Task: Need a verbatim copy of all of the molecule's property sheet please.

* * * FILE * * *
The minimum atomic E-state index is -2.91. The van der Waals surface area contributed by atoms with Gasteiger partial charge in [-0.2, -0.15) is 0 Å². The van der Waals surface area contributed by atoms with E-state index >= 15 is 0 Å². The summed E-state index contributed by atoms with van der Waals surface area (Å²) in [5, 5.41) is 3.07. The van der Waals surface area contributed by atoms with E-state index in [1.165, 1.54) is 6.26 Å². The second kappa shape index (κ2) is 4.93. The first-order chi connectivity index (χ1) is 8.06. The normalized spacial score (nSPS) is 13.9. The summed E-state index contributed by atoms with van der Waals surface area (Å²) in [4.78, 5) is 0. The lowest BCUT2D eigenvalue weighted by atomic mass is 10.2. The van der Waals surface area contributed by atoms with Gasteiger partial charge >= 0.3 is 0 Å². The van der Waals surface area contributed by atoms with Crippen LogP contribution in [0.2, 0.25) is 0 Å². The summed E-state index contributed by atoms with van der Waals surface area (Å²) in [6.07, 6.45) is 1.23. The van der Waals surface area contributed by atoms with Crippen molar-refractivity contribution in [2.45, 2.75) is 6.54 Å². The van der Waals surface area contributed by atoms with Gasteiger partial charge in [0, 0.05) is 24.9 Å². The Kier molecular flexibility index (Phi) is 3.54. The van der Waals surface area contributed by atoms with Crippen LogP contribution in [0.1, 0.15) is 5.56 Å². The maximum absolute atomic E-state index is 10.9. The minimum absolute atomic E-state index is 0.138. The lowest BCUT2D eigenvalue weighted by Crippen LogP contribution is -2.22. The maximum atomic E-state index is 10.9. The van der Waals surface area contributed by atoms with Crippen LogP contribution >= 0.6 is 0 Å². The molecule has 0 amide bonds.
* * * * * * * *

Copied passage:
The minimum atomic E-state index is -2.91. The van der Waals surface area contributed by atoms with Gasteiger partial charge in [-0.2, -0.15) is 0 Å². The van der Waals surface area contributed by atoms with E-state index >= 15 is 0 Å². The summed E-state index contributed by atoms with van der Waals surface area (Å²) in [5, 5.41) is 3.07. The van der Waals surface area contributed by atoms with E-state index in [1.165, 1.54) is 6.26 Å². The second kappa shape index (κ2) is 4.93. The first-order chi connectivity index (χ1) is 8.06. The normalized spacial score (nSPS) is 13.9. The summed E-state index contributed by atoms with van der Waals surface area (Å²) in [4.78, 5) is 0. The lowest BCUT2D eigenvalue weighted by atomic mass is 10.2. The van der Waals surface area contributed by atoms with Gasteiger partial charge >= 0.3 is 0 Å². The van der Waals surface area contributed by atoms with Crippen LogP contribution in [0.2, 0.25) is 0 Å². The summed E-state index contributed by atoms with van der Waals surface area (Å²) in [6.07, 6.45) is 1.23. The van der Waals surface area contributed by atoms with Crippen molar-refractivity contribution in [2.45, 2.75) is 6.54 Å². The van der Waals surface area contributed by atoms with Gasteiger partial charge in [0, 0.05) is 24.9 Å². The Kier molecular flexibility index (Phi) is 3.54. The van der Waals surface area contributed by atoms with Crippen LogP contribution in [0.1, 0.15) is 5.56 Å². The maximum absolute atomic E-state index is 10.9. The minimum absolute atomic E-state index is 0.138. The lowest BCUT2D eigenvalue weighted by Crippen LogP contribution is -2.22. The maximum atomic E-state index is 10.9. The van der Waals surface area contributed by atoms with Crippen LogP contribution >= 0.6 is 0 Å². The molecule has 0 amide bonds.